ELIZABETH FARNSWORTH: Do you think that it would have been different if, umm, the President had not said, you get two for the price of one, if they hadn't been presented so much as a duo? Would that have made a difference?
MR. BARNICLE: I, I don't think so. I think because people are smart enough to realize that they are a duo. They both appeared on "60 Minutes" together to explain, you know, their marriage, and what had happened during the course of the marriage, to an enormous public audience. There was the two of them. I think the public has always viewed the two of them as a team.
ELIZABETH FARNSWORTH: Lee, what do you think about that? Is it a personality problem? How do you view it? We're waiting for Cynthia, by the way. She's on her way but she's not here yet.
MS. CULLUM: Well, then I'll carry the burden of the feminine response here. Yes, I think it is to some extent a personality problem. She does seem to be abrasive and in certain ways. I have no doubt that she's charming in others. I was just hearing the USA Today report that in your story. You know, I, I think that the situation is one of unorthodoxy. I think it is a situation that Bob Dole is going to be able to exploit very successfully. Elizabeth Dole, for example, I think has been very wise, in fact, clever in saying that she would continue her work with the Red Cross. That's a very subtle way of saying that she will continue to be a turn-of-the-century, turn-of-a-new-century woman. She won't retreat. She'll be active in the world, but not in a way that interferes at all with the work of the White House. Uh, this will be a very subtle matter, but, but it will work to Hillary Clinton's disadvantage. I, I think the way it was structured I disagree a little bit. I think that the two for one, uh, advertisement on the part of the Clintons, on the part of the President was not wise. I think it raised hackles, and those hackles are continuing, and getting worse.
ELIZABETH FARNSWORTH: Lee, do you think that in the campaign there will actually be a lot of comparing of Mrs. Dole and Mrs. Clinton? Is this going to be important?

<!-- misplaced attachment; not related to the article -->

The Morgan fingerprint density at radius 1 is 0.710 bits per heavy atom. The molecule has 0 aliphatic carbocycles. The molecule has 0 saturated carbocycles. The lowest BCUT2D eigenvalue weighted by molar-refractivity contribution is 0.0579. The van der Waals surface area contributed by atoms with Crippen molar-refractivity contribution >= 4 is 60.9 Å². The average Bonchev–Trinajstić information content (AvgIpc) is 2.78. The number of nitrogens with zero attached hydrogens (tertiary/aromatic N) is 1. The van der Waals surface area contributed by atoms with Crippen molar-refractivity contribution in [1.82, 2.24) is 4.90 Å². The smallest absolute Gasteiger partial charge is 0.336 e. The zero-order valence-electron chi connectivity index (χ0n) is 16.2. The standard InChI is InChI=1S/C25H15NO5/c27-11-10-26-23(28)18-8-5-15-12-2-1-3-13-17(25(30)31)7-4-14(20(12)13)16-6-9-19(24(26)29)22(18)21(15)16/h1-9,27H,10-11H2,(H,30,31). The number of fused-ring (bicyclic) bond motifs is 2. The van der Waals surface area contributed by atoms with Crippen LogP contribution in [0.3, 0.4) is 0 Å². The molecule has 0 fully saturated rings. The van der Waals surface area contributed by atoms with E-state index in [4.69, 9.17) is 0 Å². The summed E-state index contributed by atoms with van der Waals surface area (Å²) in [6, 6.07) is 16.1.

MS. CULLUM: Yes, I think it's going to be important. I'm not saying that it will be, uh, blatant or open. Uh, it may be tactic, it may be subtle, but it will be very present in the campaign, I believe.
ELIZABETH FARNSWORTH: Pat, do you agree with that?
MR. McGUIGAN: I think it's possible that it becomes an issue. You know, I don't think this is a guy problem or a problem of men being concerned about, you know, strong, aggressive women like some others seem to imply, because, you know, like here in Oklahoma, we have at least three statewide elected officials. Two of them are strong conservative Republican women. The other is kind of a moderate Democrat. And those people are respected by people all over the state. They get a lot of votes every time they run for office. That's not the problem. I think Mrs. Clinton's problem is a policy problem. She is to her husband's left, so there's stronger disagreement with some of her views, and it's also the personality thing that Mike talked about a little bit earlier.
ELIZABETH FARNSWORTH: Is this something, Pat, that is partly dependent on regions? Do you think that different regions have very strong--different feelings, very strongly, depending on where you are?
MR. McGUIGAN: I don't think there's any doubt about that. I mean, when Mrs. Thatcher, for example, came here a couple of years ago and gave a speech for Oklahoma State University, the place was packed. The crowd was probably 50/50 men and women, and I'd say that about 95 percent of the people in the room were ardent admirers of her. You wouldn't necessarily get that on, on the East Coast, perhaps not on the West Coast. I think that it's a function of policy views, and Mrs. Thatcher, Lady Thatcher, being closer to the conservative views that people hold out here, that's--that would account for a higher degree of popularity. So I think that's part of Mrs. Clinton's problems. I do want to say one other quick thing. The election is going to be, as it always is, a function of increments, and I don't think we ought to obsess on this too much because I think this will only be one factor among many and traditional political factors will probably be more significant than Hillary Clinton by the time of the election.
ELIZABETH FARNSWORTH: Bill Wong, how important do you think it will be, and especially how important will it be in California, the Hillary Clinton factor in the election?